Sheila Hicks: 50 Years
Posted on Tue, March 1st, 2011 in Book Reviews
Sheila Hicks: 50 Years
Addison Gallery of American Art & Yale University Press
This is the second publication about the American artist Sheila Hicks to appear in the past few years. In 2007 Yale University Press also published Sheila Hicks: Weaving as Metaphor – a beautiful thick but appropriately diminutive hardback that focussed on Hicks’ miniature weavings. In this publication Hicks’ large-scale commercial commissions and gallery work are also documented. But for readers familiar with the 2007 book there will be moments when the images in this publication feel a little too familiar.
Essays by Susan Faxon, Joan Simon and Whitney Chadwick provide historical background with much attention given to retracing and piecing together introductions and contacts from Hicks’ early career. Connections, some coincidental others less so, that link Hicks to the Addison Museum (currently holding a retrospective on her work through February 27) are explored at length in Faxon’s “Twined Thoughts”, which adopts a certain mythologizing tone surrounding the era in which Hicks was a student at Yale University. Perhaps more interesting for readers who are not purchasing the text as a memory of the exhibition is Chadwick’s essay “Ancient Lines and Modernist Cubes”. Here Chadwick acknowledges Elissa Auther’s research of textile/fibre work in the United States during the 1970s, 1980s and 1990s and uses artists such as Eva Hesse as a point of comparison and the different ways Hesse and Hicks negotiated the worlds of textile design and textile art.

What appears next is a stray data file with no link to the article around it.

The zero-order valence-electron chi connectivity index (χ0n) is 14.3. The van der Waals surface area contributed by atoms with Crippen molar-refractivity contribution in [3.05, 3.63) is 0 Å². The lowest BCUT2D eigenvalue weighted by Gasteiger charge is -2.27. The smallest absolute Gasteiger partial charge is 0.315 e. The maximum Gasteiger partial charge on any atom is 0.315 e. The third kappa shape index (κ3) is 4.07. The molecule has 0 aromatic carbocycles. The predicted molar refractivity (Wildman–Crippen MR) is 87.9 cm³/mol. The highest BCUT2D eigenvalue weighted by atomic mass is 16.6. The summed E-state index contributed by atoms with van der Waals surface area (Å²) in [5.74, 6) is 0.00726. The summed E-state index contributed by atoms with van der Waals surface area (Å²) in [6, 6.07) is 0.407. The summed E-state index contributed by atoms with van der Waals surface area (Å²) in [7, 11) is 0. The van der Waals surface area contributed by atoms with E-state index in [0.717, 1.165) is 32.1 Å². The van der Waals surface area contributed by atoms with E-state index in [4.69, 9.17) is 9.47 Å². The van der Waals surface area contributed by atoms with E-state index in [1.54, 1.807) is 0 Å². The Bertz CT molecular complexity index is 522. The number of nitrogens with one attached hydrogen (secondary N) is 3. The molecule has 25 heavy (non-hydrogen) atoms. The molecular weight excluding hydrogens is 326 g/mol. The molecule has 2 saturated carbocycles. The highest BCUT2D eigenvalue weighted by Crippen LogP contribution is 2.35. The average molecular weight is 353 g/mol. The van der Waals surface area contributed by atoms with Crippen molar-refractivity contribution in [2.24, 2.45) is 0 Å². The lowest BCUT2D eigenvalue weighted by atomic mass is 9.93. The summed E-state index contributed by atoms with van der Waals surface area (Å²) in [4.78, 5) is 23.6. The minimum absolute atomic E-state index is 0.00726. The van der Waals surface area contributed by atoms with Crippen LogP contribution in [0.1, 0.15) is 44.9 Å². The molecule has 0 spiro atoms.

This is a book with strengths and weaknesses in equal measure. To my eye, some of the images of the miniature weavings are printed out of focus. In contrast, the full-page photographs of more recent installations such as Les Escargots (2003-4) and Prophecy from Constantinople (2008-10) are exquisite. In “Unbiased Weaves” Simon, who also contributed an essay to Sheila Hicks: Weaving as Metaphor, incorrectly refers to Sarat Maharaj as “her”. Without being accused of making a big fuss over a little typo, it is telling that the mistake assumes the voice of textile inquiry is female in gender. Otherwise, the editing of this publication is thorough. Images are helpfully referenced with page numbers in each essay so that the reader isn’t left hunting for examples. But documentation of some of Hick’s more recent commissions, such as the project for King Saud University in Riyadh, Saudi Arabia, feels thin. Instead a comprehensive bibliography and illustrated chronology are included that will be helpful to anyone interested in further reading.
Crafts (March/April 2011: 56)